Boy oh boy. I really wish I had hopped on the Pilot 78G train earlier, because it’s been a real struggle finding this pen. Of course, it may have been easier if I wasn’t so particular: it had to be teal, and it had to have the broad nib. The broad nib is actually an italic nib, which I thought was really cool!
This pen has been discontinued by Pilot, so anything you find now is pretty much new old stock. It’s not difficult to find in the fine and medium nibs, but it’s definitely getting difficult to find in the broad nib. It’s approximately 5 1/4 inches (13.5 cm) long capped and 4 3/4 inches (12 cm) uncapped. The pen is very light, only a few grams, but the all-plastic construction is sturdy. It doesn’t flex in the hand at all, and it definitely feels like a pen you can throw into a bag without worrying about it. The pen is a cartridge/converter but it comes with a Pilot squeeze converter (I think it may be proprietary, although I’m not sure). It holds a fairly decent amount of ink.The nib on the fine and medium offerings is very similar to the nib of other Pilot pens, like the Pilot Metropolitan and the Pilot Prera. In fact, I’m fairly certain that the Pilot Metropolitan was introduced to replace the Pilot 78G. On the broad, however, I’m fairly certain it’s exactly the same as one on the Pilot Plumix, only gold-plated. I personally think the only difference is the aesthetic. You can definitely find this exact nib in other offerings that aren’t difficult to find. Plus, you can swap out the nibs, which is one thing you may want to keep in mind–the Plumix does not offer italic nibs in gold, only the plain steel color. But I think this pen has a very classy look that I don’t think you could find in the other pens. Obviously the Metropolitan and the Prera are very good looking pens (the Plumix is… well, it’s definitely something), but the 78G definitely filled a sort of Montblanc-y gap while also being inexpensive. The good thing is just like most Pilot nibs, this pen writes very well. The writing is very smooth and surprisingly forgiving. I thought that an italic nib like this would be a little hard to use and would take a little learning curve, but I was out of the gate and running without problems. An italic nib is different from the normal nibs you may find because there is no tipping material: you write with the stub-like part of the nib. There is, however, a type of nib called a stub nib: these ones do have tipping material. The main difference between an italic nib and a stub nib is that an italic nib is “sharper”: a stub nib is more forgiving but doesn’t have as much line variation because the tipping material is more square than rectangular. An italic nib will give you a lot more line variation (from very thin to very thick) as you write normally because of the tip’s rectangular shape, but it’s more likely to catch on paper. I was a bit wary of using the italic nib because I’d never used one before: I’m glad to know my worries are completely unfounded. Keep in mind that Japanese nib sizes are generally finer than those of their European counterparts: I’d say that the italic nib runs between a European medium and a broad. I love how this pen makes my handwriting look: pretty darn good, if I do say so myself.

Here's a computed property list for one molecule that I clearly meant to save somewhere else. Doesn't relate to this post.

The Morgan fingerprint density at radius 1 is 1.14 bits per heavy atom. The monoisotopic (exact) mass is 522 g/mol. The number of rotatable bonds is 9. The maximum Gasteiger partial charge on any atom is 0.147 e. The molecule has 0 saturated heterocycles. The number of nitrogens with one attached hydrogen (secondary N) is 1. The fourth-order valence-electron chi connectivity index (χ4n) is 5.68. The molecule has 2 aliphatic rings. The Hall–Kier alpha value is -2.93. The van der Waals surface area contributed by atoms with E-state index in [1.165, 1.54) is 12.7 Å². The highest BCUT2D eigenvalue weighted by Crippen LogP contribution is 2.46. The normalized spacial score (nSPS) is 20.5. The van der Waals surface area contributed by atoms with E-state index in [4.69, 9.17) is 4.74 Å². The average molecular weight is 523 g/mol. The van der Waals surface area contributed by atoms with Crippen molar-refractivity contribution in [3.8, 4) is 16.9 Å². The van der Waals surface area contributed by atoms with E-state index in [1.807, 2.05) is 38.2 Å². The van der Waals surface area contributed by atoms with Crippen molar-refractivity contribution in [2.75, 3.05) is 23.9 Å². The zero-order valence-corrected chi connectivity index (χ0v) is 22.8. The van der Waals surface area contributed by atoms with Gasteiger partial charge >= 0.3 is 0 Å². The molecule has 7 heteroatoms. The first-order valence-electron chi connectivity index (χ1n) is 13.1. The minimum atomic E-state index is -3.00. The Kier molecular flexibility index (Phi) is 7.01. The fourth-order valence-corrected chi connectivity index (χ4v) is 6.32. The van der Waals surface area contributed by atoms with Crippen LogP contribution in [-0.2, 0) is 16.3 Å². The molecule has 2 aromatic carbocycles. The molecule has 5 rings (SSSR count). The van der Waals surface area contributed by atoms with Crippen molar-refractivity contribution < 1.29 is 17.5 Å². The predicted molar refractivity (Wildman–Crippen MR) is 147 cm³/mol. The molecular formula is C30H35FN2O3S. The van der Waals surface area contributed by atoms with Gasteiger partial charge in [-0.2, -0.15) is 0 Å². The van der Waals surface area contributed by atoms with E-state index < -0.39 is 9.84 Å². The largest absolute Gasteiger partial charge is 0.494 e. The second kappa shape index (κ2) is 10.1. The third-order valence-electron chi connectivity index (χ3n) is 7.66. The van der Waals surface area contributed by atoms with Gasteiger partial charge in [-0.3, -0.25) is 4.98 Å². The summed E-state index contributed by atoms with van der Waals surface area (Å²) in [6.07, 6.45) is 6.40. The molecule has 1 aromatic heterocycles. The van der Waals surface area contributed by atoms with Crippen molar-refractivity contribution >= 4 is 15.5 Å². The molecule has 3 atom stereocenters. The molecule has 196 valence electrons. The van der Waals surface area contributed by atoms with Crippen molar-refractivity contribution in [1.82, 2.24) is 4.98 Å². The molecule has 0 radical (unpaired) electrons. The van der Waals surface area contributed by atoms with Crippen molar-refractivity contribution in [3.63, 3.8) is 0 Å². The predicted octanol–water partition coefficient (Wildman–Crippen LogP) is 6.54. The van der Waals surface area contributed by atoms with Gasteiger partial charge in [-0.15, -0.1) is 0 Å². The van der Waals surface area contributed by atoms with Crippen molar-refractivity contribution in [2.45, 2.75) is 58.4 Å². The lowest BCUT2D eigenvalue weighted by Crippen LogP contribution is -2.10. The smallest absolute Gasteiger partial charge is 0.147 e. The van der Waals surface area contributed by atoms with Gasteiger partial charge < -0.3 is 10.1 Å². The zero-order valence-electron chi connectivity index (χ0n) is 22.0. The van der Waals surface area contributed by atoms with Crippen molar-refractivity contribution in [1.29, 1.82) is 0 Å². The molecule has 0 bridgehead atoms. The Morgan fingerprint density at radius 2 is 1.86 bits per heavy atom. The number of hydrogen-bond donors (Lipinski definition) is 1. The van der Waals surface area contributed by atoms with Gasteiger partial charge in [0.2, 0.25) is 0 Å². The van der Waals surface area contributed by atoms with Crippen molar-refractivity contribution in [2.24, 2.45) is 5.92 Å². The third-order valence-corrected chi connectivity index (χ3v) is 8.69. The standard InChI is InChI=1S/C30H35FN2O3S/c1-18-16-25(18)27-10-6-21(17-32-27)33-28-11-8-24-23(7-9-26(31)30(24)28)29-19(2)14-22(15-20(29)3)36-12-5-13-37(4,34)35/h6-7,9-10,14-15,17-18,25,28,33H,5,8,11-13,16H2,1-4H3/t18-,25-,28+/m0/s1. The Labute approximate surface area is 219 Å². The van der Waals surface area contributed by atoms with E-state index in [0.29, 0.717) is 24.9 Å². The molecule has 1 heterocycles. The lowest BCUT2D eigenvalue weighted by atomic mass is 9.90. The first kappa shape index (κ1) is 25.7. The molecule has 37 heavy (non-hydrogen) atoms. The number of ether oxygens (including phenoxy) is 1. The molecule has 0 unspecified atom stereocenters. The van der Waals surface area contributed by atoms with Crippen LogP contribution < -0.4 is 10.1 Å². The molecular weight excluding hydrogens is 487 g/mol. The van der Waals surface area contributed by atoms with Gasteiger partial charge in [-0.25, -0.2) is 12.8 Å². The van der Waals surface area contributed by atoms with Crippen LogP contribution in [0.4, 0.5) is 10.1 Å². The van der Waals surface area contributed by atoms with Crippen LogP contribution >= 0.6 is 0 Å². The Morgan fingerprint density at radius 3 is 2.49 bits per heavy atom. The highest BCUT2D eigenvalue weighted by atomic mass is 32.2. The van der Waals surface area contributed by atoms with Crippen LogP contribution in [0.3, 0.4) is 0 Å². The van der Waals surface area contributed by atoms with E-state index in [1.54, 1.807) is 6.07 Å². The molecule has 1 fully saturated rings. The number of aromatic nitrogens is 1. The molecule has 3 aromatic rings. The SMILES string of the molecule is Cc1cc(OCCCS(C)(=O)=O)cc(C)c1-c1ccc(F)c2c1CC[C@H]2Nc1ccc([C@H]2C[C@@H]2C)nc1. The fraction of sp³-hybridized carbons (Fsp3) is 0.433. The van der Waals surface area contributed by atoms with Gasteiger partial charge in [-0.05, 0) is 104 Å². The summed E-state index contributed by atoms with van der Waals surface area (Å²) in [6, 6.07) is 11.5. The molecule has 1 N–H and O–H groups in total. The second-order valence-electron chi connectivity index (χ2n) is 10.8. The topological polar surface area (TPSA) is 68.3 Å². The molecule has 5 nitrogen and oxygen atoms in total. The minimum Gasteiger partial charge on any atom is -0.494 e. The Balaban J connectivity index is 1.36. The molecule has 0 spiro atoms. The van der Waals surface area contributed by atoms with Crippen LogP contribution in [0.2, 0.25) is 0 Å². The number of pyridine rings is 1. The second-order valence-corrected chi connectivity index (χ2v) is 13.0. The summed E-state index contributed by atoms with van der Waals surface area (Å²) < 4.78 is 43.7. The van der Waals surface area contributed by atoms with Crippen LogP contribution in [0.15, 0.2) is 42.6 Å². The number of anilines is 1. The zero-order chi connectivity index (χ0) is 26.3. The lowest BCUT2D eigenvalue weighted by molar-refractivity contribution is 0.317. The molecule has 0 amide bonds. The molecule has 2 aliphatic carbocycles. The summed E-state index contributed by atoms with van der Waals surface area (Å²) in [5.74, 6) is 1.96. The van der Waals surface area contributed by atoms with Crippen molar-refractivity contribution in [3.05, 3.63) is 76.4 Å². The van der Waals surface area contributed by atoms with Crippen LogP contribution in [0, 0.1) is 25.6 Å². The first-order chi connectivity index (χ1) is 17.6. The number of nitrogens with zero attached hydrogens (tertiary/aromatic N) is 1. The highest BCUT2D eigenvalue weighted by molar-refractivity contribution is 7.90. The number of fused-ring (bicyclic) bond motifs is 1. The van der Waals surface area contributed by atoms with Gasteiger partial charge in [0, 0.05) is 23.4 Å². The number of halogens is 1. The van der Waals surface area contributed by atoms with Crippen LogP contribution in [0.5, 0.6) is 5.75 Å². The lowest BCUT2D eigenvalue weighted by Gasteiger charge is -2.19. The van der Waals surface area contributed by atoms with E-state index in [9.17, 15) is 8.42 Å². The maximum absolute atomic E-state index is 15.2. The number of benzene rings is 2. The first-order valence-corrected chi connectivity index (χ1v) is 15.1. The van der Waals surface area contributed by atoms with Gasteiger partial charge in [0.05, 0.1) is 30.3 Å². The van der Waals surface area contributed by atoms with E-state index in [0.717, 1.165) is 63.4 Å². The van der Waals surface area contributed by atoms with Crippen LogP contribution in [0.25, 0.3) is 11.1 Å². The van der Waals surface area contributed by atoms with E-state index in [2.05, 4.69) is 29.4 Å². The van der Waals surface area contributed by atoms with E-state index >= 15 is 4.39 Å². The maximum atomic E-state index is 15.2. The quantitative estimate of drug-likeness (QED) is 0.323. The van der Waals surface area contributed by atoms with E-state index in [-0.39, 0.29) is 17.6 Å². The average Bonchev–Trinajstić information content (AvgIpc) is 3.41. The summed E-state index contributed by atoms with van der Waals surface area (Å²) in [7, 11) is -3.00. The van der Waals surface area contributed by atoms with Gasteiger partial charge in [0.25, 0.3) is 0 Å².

Here’s a writing sample if you’re interested:
I found this pen on eBay for about $20 with free shipping. Unfortunately, you can’t find the Pilot 78G in many places anymore. His Nibs has them with the stub nib in dark green and black. eBay is also a great place to look, and you may just be able to catch a stub nib. Good luck!
I’m not affiliated with His Nibs, but I have ordered from them previously and they’re a great company. Do check them out!